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  • Writer's pictureAmyanne rigby

Looking back- from Pandemic to Pandemic

No matter how many times I see this photo it continues to blow me away. And now, 100 years later I am living in a time of pandemic much like the one of 1918. Look at the men and their solemn faces. Their clothing tells of the harsh realities of life and the flag draped over the coffin tells of a time of war, a time of heartache.

Last week, I received the first round of the COVID vaccine. It seems strange that I should have such a blessing when most still wait. Last week COVID took the lives of two members of the ward I grew up in- one was only 50 years old. The other lived well and left behind a legacy. Every day, I stand before my students with a mask on my face and I ask myself? "Is this really happening?" And yet each night while I prepare dinner I receive the latest numbers- to date COVID-19 has claimed the lives of over 400,00 people. The Spanish flu ended the lives of over 600,000- the virus kill the young, Old and In- Between.

I continue to pray that I will not grieve the loss of a loved one during this pandemic- that I will not need to embrace a mother's grief as my great great grandmother Harriet Rosella did or that of a sister, Sophia Dickson (my great grandmother). I wish Jared and Abel could have lived to share their stories.

From the personal history of Forde Dickson Weaver, The Life and Works, I share the story of this photo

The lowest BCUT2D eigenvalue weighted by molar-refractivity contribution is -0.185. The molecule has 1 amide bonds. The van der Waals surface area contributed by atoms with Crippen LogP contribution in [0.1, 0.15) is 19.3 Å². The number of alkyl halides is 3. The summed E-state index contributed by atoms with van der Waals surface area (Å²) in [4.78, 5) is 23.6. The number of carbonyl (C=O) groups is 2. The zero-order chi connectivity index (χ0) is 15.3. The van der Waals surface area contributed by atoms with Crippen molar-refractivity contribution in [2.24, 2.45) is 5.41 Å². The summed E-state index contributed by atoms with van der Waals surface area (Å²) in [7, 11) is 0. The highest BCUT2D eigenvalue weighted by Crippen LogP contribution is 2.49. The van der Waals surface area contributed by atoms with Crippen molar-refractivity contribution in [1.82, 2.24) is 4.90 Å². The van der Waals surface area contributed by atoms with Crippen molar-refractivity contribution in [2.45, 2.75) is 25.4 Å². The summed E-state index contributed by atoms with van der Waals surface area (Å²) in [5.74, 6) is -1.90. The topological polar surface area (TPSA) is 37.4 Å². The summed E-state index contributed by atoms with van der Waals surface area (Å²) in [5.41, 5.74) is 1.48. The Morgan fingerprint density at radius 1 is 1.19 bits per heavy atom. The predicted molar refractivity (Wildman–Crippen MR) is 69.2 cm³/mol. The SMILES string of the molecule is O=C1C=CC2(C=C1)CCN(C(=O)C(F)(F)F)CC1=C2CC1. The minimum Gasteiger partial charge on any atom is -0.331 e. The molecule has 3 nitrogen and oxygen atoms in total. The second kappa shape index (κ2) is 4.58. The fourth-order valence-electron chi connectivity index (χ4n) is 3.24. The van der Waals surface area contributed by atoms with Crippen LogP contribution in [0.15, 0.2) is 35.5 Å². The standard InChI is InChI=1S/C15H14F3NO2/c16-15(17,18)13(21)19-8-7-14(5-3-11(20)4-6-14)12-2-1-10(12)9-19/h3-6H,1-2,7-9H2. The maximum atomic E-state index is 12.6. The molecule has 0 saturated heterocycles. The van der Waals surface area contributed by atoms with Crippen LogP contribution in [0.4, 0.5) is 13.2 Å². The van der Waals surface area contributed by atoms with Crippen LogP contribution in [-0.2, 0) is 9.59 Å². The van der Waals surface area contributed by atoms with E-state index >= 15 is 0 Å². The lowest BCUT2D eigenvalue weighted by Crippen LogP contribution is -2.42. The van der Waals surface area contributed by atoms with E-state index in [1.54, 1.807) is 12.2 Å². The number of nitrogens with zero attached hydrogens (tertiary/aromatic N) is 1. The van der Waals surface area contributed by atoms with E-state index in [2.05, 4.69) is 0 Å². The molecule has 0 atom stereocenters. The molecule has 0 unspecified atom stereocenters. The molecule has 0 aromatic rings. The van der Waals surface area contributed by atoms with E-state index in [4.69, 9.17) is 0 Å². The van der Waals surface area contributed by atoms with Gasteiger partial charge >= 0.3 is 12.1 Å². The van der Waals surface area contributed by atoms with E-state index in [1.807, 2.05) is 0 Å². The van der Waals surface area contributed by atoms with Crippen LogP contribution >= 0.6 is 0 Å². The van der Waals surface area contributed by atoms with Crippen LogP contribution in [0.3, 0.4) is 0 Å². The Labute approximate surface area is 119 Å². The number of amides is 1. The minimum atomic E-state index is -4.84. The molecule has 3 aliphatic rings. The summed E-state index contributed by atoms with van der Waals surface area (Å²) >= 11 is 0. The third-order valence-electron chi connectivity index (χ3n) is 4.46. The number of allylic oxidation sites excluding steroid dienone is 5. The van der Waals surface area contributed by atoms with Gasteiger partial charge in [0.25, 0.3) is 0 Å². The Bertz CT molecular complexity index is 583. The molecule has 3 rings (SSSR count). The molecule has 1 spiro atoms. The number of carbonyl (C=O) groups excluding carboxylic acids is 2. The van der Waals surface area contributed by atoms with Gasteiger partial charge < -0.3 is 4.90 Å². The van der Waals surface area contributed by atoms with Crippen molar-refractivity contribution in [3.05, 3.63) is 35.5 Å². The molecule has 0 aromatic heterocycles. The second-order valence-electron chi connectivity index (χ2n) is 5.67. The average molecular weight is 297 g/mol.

"In the Fall of 1918 my next brother Jared enlisted in the Army and was stationed at For Logan, Colorado. This was the year that the great Spanish influenza plague swept the country. The little town of Richville had its gethsemane too. Dozens died in only a few days. Our casualty came when our older brother, Abel J. Dickson, succumbed to the dread disease on 16th of October 1918, leaving a wife and five young children, and in another two days we received word that Jared had passed away at Fort Logan. Mother had the disease, Elbern was down, and I was sick. Abel was buried without a funeral and only a few remarks were given at the graveside...The sadness filled our home was almost more than we could take. In several days Jared's corpse arrived at Morgan. We were there to meet the train, and as we went into the car for his remains, we noticed that the train was full of caskets...We brought him (Jared) and carried the casket into the house for mother to view. This was more than I could take, and so I went upstairs and was followed by Elbern, who said, "Mother will be the next to die." I knew that Mother would not die at that time because I had received a witness that she would live until I became a man"... Jared was buried in the Richville cemetery by his brother Abel."


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